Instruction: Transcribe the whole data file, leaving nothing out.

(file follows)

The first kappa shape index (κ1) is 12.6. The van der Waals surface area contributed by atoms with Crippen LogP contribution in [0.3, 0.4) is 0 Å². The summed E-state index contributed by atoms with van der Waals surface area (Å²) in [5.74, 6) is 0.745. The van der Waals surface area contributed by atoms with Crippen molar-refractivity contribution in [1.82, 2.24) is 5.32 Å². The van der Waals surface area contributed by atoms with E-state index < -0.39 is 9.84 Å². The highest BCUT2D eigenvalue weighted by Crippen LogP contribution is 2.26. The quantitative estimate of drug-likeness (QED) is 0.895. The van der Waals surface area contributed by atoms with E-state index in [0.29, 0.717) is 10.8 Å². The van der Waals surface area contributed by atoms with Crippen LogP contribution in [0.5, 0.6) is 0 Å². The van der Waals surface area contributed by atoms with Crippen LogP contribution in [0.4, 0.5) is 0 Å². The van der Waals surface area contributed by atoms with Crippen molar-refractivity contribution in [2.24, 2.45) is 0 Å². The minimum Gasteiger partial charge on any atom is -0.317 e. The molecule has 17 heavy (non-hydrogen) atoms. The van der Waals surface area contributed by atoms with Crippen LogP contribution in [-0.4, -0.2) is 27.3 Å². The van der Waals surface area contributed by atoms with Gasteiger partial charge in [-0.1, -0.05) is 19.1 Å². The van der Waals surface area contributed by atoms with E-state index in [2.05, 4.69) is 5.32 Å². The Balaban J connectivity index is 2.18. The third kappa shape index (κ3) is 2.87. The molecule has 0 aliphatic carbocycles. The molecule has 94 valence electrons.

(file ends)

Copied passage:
The first kappa shape index (κ1) is 12.6. The van der Waals surface area contributed by atoms with Crippen LogP contribution in [0.3, 0.4) is 0 Å². The summed E-state index contributed by atoms with van der Waals surface area (Å²) in [5.74, 6) is 0.745. The van der Waals surface area contributed by atoms with Crippen molar-refractivity contribution in [1.82, 2.24) is 5.32 Å². The van der Waals surface area contributed by atoms with E-state index < -0.39 is 9.84 Å². The highest BCUT2D eigenvalue weighted by Crippen LogP contribution is 2.26. The quantitative estimate of drug-likeness (QED) is 0.895. The van der Waals surface area contributed by atoms with E-state index in [0.29, 0.717) is 10.8 Å². The van der Waals surface area contributed by atoms with Crippen LogP contribution in [0.5, 0.6) is 0 Å². The van der Waals surface area contributed by atoms with Crippen LogP contribution in [0.4, 0.5) is 0 Å². The van der Waals surface area contributed by atoms with Crippen molar-refractivity contribution in [2.24, 2.45) is 0 Å². The minimum Gasteiger partial charge on any atom is -0.317 e. The molecule has 17 heavy (non-hydrogen) atoms. The van der Waals surface area contributed by atoms with Crippen LogP contribution in [-0.4, -0.2) is 27.3 Å². The van der Waals surface area contributed by atoms with Gasteiger partial charge in [-0.1, -0.05) is 19.1 Å². The van der Waals surface area contributed by atoms with E-state index in [2.05, 4.69) is 5.32 Å². The Balaban J connectivity index is 2.18. The third kappa shape index (κ3) is 2.87. The molecule has 0 aliphatic carbocycles. The molecule has 94 valence electrons.